JWST reached the second Sun-Earth Lagrange point, or L2, one month after launch, and Webb will follow a "halo" course around the sun, keeping it in alignment with Earth but out of its shadow. The L2 orbit enables continuous radio communication while simultaneously providing continuous sunlight to Webb's solar-power array.
According to Keith Parrish, the Observatory Manager for the James Webb Space Telescope at NASA's Goddard Space Flight Center in Maryland, the observatory's thruster will need to be fired once every three weeks to keep it on course.
The telescope's primary mirror, a collection of 18 hexagonal gold-coated beryllium metal segments spanning 21 feet 4 inches (6.5 meters), will be tuned next. Webb's detectors make it ideal for scanning for clues of potentially life-supporting atmospheres near newly discovered exoplanets, and planets such Mars and Saturn's ice moon Titan.
After Webb's launch on Dec. 25, the 18 segments of its main mirror were unfolded together with the rest of the observatory's structural components during a two-week period. The telescope will be focused at HD-84406, a faint star in the Ursa Major (Big Dipper) constellation.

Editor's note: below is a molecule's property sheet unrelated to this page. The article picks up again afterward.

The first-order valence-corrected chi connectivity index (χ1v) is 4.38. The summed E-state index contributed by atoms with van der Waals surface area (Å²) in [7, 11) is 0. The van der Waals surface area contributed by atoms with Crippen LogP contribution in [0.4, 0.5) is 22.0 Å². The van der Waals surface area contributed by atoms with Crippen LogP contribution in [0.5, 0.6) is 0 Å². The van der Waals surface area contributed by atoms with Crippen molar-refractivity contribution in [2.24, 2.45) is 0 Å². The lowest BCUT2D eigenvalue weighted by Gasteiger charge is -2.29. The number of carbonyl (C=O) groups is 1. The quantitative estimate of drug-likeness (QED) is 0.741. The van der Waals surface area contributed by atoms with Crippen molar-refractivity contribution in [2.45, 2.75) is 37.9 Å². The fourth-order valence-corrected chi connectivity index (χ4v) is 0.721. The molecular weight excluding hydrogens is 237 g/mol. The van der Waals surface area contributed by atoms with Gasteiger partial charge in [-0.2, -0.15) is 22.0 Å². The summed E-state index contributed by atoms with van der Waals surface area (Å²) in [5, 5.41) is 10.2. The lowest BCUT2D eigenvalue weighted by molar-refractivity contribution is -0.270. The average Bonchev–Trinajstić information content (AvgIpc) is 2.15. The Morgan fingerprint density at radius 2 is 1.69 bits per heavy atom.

According to Lee Feinberg, manager of the Webb optical telescope element at Goddard, Engineers will then gradually tune Webb's mirror segments to "stack" 18 separate reflections of the star into a single, focused image.
The telescope's infrared construction is sensitive to heat, so alignment will begin next week once it has cooled down to 400 degrees below zero Fahrenheit in orbit (-240 Celsius).
In June, NASA will make public its "early release observations," a collection of initial images used to demonstrate the proper functioning of JWST's instruments during its commissioning phase and it is Webb's most ambitious work.